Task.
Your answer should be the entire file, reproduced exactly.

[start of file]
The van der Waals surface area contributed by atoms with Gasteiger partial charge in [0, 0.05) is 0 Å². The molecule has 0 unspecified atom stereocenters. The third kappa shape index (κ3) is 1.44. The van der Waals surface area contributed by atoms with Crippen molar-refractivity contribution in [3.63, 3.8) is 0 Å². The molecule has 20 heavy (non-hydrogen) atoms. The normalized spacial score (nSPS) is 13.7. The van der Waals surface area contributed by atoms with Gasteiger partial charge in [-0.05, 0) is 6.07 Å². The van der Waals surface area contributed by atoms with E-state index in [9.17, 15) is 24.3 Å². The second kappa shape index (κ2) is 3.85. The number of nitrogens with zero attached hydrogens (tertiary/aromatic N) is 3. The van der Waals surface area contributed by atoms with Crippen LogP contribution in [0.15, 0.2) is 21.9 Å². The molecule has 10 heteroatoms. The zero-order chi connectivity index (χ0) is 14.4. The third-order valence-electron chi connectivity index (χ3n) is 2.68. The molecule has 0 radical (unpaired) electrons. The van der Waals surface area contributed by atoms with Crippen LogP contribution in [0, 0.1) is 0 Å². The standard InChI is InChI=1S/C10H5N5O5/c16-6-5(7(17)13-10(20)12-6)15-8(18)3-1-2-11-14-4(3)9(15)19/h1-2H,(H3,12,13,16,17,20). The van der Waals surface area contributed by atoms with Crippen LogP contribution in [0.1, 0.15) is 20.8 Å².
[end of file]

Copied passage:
The van der Waals surface area contributed by atoms with Gasteiger partial charge in [0, 0.05) is 0 Å². The molecule has 0 unspecified atom stereocenters. The third kappa shape index (κ3) is 1.44. The van der Waals surface area contributed by atoms with Crippen molar-refractivity contribution in [3.63, 3.8) is 0 Å². The molecule has 20 heavy (non-hydrogen) atoms. The normalized spacial score (nSPS) is 13.7. The van der Waals surface area contributed by atoms with Gasteiger partial charge in [-0.05, 0) is 6.07 Å². The van der Waals surface area contributed by atoms with E-state index in [9.17, 15) is 24.3 Å². The second kappa shape index (κ2) is 3.85. The number of nitrogens with zero attached hydrogens (tertiary/aromatic N) is 3. The van der Waals surface area contributed by atoms with Crippen LogP contribution in [0.15, 0.2) is 21.9 Å². The molecule has 10 heteroatoms. The zero-order chi connectivity index (χ0) is 14.4. The third-order valence-electron chi connectivity index (χ3n) is 2.68. The molecule has 0 radical (unpaired) electrons. The van der Waals surface area contributed by atoms with Crippen LogP contribution in [0, 0.1) is 0 Å². The standard InChI is InChI=1S/C10H5N5O5/c16-6-5(7(17)13-10(20)12-6)15-8(18)3-1-2-11-14-4(3)9(15)19/h1-2H,(H3,12,13,16,17,20). The van der Waals surface area contributed by atoms with Crippen LogP contribution in [0.1, 0.15) is 20.8 Å².